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Robinus Burtonicus in it’s natural habitat.


 

It’s a fact that if one earns one’s living in a career where most of the time you sit behind a desk and listen to nothing much more than Radio 4 and your own record collection for company then there is a tendency when let out to talk too much. I was once described as ‘garrulous’ in a school report and asked the teacher what it meant, he simply said ” You talk too much Davies”. He was a religious education teacher and I’d have thought he could have been a tad more Christian about it. I was not particularly wounded by his comment, as it was plainly true. The Games master’s report for PE was something that did hurt when describing my athletic prowess in gymnastics: “Tries hard, fails miserably”. Anyway, as someone who talks too much I’m typically going off the point.

Suffice to say that Robin and I had chosen a golden day to visit the area. In the distance the Malvern Hills were as clear as crystal, May Hill in the other direction looked closer than it was from us, and the light on the fields and water was simply golden.

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There be yonder Malvern Hills


Sodden underfoot from a lot of rain that we’ve had recently, it was a great day to get out and chatter. I was able to recycle stories of hearing a sedge warbler on a similar visit further down the Severn Estuary and mistaking it for an HP Deskjet Printer re-charging with expensive ink, whilst Robin patiently listened to me like a kindly doctor.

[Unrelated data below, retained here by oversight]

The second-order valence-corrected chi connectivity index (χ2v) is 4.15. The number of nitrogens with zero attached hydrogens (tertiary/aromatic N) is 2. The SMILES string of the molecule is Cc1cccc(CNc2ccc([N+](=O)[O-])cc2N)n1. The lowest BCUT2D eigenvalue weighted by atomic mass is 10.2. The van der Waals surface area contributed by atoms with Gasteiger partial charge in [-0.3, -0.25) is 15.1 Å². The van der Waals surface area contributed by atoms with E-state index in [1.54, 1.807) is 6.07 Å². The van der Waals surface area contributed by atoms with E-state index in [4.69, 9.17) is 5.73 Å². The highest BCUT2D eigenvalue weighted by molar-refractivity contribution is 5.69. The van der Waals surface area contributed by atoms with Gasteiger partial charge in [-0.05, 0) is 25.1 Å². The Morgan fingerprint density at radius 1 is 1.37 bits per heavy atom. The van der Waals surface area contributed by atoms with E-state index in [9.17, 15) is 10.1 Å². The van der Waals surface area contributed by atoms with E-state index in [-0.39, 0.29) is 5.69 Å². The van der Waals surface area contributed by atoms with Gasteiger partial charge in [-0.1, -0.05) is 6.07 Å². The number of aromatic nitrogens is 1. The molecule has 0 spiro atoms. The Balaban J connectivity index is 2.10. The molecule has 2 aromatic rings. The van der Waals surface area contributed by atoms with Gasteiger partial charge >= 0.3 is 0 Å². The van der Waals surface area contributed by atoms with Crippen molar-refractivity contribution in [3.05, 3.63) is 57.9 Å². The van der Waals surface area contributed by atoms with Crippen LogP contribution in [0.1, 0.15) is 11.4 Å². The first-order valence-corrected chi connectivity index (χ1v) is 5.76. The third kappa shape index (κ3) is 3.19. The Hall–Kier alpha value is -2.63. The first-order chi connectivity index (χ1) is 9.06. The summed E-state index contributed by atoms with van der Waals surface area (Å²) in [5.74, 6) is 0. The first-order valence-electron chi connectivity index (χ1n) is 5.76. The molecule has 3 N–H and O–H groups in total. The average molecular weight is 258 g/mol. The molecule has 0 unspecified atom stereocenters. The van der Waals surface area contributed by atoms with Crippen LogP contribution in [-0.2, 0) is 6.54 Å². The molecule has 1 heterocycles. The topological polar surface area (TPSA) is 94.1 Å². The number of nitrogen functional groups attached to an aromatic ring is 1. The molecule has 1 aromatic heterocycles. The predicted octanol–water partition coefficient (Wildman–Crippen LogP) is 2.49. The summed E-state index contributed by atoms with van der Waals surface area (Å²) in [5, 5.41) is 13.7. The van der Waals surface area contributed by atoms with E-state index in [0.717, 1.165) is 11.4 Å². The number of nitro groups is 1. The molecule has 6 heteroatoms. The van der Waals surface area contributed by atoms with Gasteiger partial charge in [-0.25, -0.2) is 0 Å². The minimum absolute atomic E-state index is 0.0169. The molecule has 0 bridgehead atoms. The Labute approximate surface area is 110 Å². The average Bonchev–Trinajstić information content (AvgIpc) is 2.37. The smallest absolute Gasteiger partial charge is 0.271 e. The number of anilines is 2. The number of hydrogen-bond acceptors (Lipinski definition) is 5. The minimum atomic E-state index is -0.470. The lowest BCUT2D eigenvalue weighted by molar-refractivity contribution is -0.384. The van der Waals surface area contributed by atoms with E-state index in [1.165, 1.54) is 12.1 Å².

Is that a Sedge Warbler or what?

There was much dancing from clump to clump of slightly dryer grasses to reach bird hides to view loads of ducks and other such birds peacefully going about their business.Trouser leg bottoms were beginning to act like a fairly sodden wick and rising damp was likely to become and issue.

The Fulcrum of the walk was the pub at Wainlodes, which Robin, who’s something of an expert on local folk history, gave me the true meaning of the name, whilst I just thought that Wayne Loades was a fork lift truck driver. I’ve had a bit of a thing about unusual names recently.

It was the Red Lion at Waindlodes that was our target and well worth the walk. The food was excellent and the service great too. If you feel like a good walk and some great food and beer, I’d certainly recommend this place The Red Lion

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Wayne?


 

Striding across fields we came across this fine set of potential cricket bats. How do they make willow into such things? Who thought that might be a good idea in the first place.

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Perhaps being cricketers they were expecting rain and knew that willow was a good plant for damp areas. I’m sure if there’s a folk song about it Robin will either find out about it or already know it and belt it out right there and then. He is, after all, a quarter of the Gloucester Diamonds folk ensemble and is naturally good at belting out a song. He sang a couple on the way back in the motor and it was quite unlike a computer printer charging up, or even a Sedge Warbler. Good day, good talk, good food, try it yourself when we next get a sunny day.